But ACLU attorney James Lyall, who's suing to obtain documents about CBP "roving patrols," says some people are not merely delayed but harassed. "What we are seeing are innocent people being pulled over 50, 60, 70, sometimes over 100 miles north of the border, essentially on a whim," he told the Arizona Daily Star. "They can't do that. That is against the law."

At checkpoints, Lyall added, agents "frequently ignore" legal limitations: "They cannot search your car without probable cause. They cannot detain you to interrogate you about matters unrelated to briefly verifying your residence status." And the court has held that checkpoints cannot be used to investigate "general criminal wrongdoing."

In another lawsuit filed this spring, however, Arizona resident Mario Alvarado — a US citizen — claimed he was stopped and referred to secondary inspection at an I-19 checkpoint multiple times. Twice he was detained for eight hours.

Yet when residents of Arivaca, Ariz., tried to get that checkpoint removed from their community, they claim they were blocked and harassed by border agents. The long-time residents complain that the checkpoint interferes with getting to school, shopping and doctor's appointments. When small groups of residents showed up at the checkpoint with a sign and a video camera to monitor for abuses, they were obstructed, harassed and threatened with arrest, according to an ACLU letter.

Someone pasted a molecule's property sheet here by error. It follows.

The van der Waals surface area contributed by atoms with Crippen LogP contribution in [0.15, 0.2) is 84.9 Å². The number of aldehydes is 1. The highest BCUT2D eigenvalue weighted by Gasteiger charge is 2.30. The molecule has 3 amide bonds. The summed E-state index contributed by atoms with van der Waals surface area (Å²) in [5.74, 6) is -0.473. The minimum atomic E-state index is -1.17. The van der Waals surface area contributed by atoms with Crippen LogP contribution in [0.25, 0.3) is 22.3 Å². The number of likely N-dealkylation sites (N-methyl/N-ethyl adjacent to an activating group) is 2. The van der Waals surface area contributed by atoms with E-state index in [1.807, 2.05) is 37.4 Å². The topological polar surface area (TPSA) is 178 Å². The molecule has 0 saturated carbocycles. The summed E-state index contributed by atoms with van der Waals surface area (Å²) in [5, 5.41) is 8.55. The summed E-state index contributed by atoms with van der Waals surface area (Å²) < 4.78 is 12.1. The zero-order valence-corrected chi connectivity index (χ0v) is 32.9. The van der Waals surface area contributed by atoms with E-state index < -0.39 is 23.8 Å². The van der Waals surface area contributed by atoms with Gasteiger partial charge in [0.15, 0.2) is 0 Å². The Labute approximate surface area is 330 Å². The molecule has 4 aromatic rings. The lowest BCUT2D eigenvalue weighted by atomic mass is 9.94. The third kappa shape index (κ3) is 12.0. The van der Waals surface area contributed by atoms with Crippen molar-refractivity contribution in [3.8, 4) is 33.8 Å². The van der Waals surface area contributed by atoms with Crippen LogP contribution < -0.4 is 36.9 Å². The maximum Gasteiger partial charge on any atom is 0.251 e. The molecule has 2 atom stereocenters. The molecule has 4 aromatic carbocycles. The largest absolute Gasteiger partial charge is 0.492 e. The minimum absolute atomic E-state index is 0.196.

Part of the problem may lie with the rapid expansion of the Border Patrol, coupled with inadequate training of new agents. Texas Rep. O'Rourke said, "We are now spending $18 billion a year to secure the border, which is more than twice what we were spending 10 years ago, and in the surge of spending and doubling the size of the Border Patrol... there hasn't been the requisite training and oversight and transparency necessary to make sure that we get the absolute most professional force on the border that is treating everyone with dignity and respect."